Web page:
Saturday, September 30, 2006

"I met Bill Clinton once but he didn't really talk -- he was hitting on my wife."

-- Ashton Kutcher

A rival alliance to the U.S. ?

Venezuela/Bolivia/Equador (anti-U.S. South American oil producers)

+ Iran/southern Iraq (anti-U.S. Shiite superstate with nukes and the world's largest oil reserves)

+ Russia (anti-U.S. oil producer with world's second largest cache of nukes and a permanent seat of on the U.N. Security Council)

+ China (world's largest population, quickly growing economy and military, nukes, permanent seat of on the U.N. Security Council, chokehold on the U.S. by financing the Bush budget deficits)

Code words

From Political Wire
In a recent CNN interview, President Bush suggested history would judge the Iraq war as "just a comma." He repeated the statement today in Alabama. While it seems an odd thing to say, a Political Wire reader suggests it's designed to speak to the religious right while not unnecessarily alarming others. In other words, it's a classic example of "dog whistle politics" used to energize his base.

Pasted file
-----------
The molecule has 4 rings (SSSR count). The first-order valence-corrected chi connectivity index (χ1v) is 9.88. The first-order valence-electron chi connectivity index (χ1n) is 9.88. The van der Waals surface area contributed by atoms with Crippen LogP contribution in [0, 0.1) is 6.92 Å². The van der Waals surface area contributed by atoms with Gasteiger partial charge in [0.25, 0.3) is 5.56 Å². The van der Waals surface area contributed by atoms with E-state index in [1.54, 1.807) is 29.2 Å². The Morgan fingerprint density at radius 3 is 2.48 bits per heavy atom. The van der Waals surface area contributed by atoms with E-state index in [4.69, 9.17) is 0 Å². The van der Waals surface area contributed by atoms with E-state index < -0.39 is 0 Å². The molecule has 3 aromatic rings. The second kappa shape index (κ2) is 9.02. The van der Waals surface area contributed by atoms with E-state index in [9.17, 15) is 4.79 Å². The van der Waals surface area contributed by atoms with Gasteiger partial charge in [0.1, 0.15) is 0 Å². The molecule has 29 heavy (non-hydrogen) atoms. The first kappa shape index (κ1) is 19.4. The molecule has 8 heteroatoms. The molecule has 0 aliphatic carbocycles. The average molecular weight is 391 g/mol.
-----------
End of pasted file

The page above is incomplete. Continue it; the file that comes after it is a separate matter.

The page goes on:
The Christian proverb Bush was evidently referring to is "Never put a period where God has put a comma." In essence, trust in God to make a bad situation better.

Book notes: State of Denial

From State of Denial by Bob Woodward
  • The president met privately with Kissinger every couple of months, making him the most regular and frequent outside adviser to Bush on foreign affairs. Kissinger sensed wobbliness everywhere on Iraq, and he increasingly saw the situation through the prism of the Vietnam War. For Kissinger, the overriding lesson of Vietnam is to stick it out. In his writing, speeches and private comments, Kissinger claimed that the United States had essentially won the war in 1972, only to lose it because of the weakened resolve of the public and Congress.
  • George Tenet and his counterterrorism chief Cofer Black met with Condi Rice on July 10, 2001 and went over top-secret intelligence pointing to an impending attack and “sounded the loudest warning” to the White House of a likely attack on the U.S. by Bin Laden. Rice was polite, but, “They felt the brushoff.” The meeting was never disclosed to the 911 commision.